5 years, 3 months ago
It's interesting that “Home Soil” is such an overlooked episode, given the fact various Star Trek: The Next Generation
creative teams essentially remake it at least three times over the course of the series' run. Its central theme, a debate over whether or not computer technology can develop sentience and self-awareness and should be considered life, leading eventually to a climax that Starfleet and the Federation in general walk away from with egg on their faces, reoccurs as the guiding thesis behind “The Measure of a Man” and “Evolution” and as the B-plot to “The Quality of Life”. Each of these episodes is much better received and remembered than “Home Soil” but, with the exception of “The Measure of a Man” (which has the added benefit of being a high-stakes drama about Data), they're all basically reiterations of it.
I've never had a problem with “Home Soil” personally and, of the four episodes, it's actually the one I'm likely to turn on most frequently. While good, “The Measure of a Man” has too much pathos for my particular casual viewing tastes, “Evolution” is a stumbling, rushed, mediocre debut for Michael Piller that doesn't really showcase all of his talents in the best light and is about Wesley Crusher, and while I do quite like “The Quality of Life”, the tech mystery plot about Data and the Exocomps is manifestly not
my main attraction to it. This though is a jaunty space adventure with a decent central mystery, some lovely set design and matte work, some fun banter and rapport from the regular cast and another opportunity for the Enterprise
to set itself apart from the rest of Starfleet. It's also the natural episode to follow “11001001”, as Star Trek: The Next Generation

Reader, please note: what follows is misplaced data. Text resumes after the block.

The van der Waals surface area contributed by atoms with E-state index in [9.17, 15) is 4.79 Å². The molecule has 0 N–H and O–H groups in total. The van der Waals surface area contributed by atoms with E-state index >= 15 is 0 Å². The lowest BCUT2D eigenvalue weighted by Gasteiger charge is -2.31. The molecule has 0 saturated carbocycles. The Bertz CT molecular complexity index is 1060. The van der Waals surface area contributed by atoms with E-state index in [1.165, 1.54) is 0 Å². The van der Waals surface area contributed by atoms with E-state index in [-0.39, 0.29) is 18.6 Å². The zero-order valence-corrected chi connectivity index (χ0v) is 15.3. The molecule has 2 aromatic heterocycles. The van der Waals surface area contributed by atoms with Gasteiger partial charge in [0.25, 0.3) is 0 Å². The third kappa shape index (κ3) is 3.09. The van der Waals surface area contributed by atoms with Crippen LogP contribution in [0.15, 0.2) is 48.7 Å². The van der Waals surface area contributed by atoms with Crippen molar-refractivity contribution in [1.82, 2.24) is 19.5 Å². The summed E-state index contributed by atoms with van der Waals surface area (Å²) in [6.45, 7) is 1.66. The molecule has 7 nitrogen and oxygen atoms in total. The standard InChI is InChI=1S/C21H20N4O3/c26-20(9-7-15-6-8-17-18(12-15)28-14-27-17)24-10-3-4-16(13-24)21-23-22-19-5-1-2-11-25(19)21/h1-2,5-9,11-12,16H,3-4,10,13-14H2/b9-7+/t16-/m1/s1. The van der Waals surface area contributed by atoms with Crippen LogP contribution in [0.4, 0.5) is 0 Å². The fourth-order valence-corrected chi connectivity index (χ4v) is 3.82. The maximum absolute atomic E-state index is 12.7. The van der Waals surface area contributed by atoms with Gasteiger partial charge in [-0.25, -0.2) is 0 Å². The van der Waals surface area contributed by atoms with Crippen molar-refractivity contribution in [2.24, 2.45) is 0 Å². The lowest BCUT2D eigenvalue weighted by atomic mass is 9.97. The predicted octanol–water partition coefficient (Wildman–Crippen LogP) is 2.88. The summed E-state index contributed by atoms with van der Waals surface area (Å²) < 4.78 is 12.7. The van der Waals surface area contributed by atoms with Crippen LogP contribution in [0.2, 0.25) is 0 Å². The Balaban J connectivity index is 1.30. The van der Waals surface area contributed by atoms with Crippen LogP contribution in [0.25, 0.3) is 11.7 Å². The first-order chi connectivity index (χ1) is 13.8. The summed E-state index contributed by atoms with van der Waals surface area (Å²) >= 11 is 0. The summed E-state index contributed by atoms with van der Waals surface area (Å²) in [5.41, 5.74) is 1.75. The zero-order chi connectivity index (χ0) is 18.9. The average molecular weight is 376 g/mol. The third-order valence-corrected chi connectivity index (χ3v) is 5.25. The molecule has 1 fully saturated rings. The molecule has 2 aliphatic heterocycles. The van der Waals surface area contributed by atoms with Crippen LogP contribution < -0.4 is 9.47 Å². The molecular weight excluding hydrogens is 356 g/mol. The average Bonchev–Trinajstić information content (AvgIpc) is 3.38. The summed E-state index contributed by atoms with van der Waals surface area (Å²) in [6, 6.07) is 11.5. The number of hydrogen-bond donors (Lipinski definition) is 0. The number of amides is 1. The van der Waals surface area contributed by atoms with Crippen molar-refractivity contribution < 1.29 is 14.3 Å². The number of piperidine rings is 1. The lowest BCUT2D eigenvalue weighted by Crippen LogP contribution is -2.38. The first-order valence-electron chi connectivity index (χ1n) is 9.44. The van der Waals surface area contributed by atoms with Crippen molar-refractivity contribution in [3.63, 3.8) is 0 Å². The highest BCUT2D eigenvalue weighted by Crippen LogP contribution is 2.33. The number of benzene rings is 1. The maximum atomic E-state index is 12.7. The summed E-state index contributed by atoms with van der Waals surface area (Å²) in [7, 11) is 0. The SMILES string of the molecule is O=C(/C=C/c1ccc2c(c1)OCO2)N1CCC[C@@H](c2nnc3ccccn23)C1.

's interest in technoscientific transhumanism and machine singularities seems to still be lingering: After all, our mysterious alien is *literally* a collective computer consciousness. More importantly, there remains the faintest trace of our Lovely Angels' divine light, as “Home Soil”, just like its predecessor, maintains an ethereal and ephemeral link to Dirty Pair. Namely, to The Dirty Pair Strike Again
I really doubt any of the production staffers this week had read the book (I mean Mike Okuda might have, but not necessarily, as there are plenty of fans of the Sunrise animes who have never read Haruka Takachiho's novels), but it's interesting to compare and contrast the plots of both stories: There's considerably more overlap than you might assume at first glance. Both “Home Soil” and The Dirty Pair Strike Again
concern erratic goings-on at a mining colony and a suspicious number of deaths that increasingly seem to be less than accidental. Kei and Yuri/the Enterprise
crew get called in to investigate, things get personal once they themselves start to be targeted by the unseen assailants, and our heroes stumble upon a vast conspiracy that has engulfed the entire planet. It's soon revealed that the miners discovered something beneath the planet's surface (in both cases, an entirely unknown, nonhuman collective consciousness) and immediately set about covering it up for selfish reasons: In Star Trek: The Next Generation
, as part of an attempt to cut corners and meet quota in a pseudocapitalist system of production, and in Dirty Pair as an underhanded power-grab by an incestuous corporate-state ruling class in an attempt to centralize authority at the expense of the people's spiritual growth.
“Home Soil” isn't a note-for-note recitation of The Dirty Pair Strike Again
, obviously. For one thing, it's an incredibly reductive and simplified version of the story, with absolutely none of Dirty Pair's trademark ruminations syncretic spirituality. Where Kei and Yuri got to sublimate their existence through futuristic space tantra, the Enterprise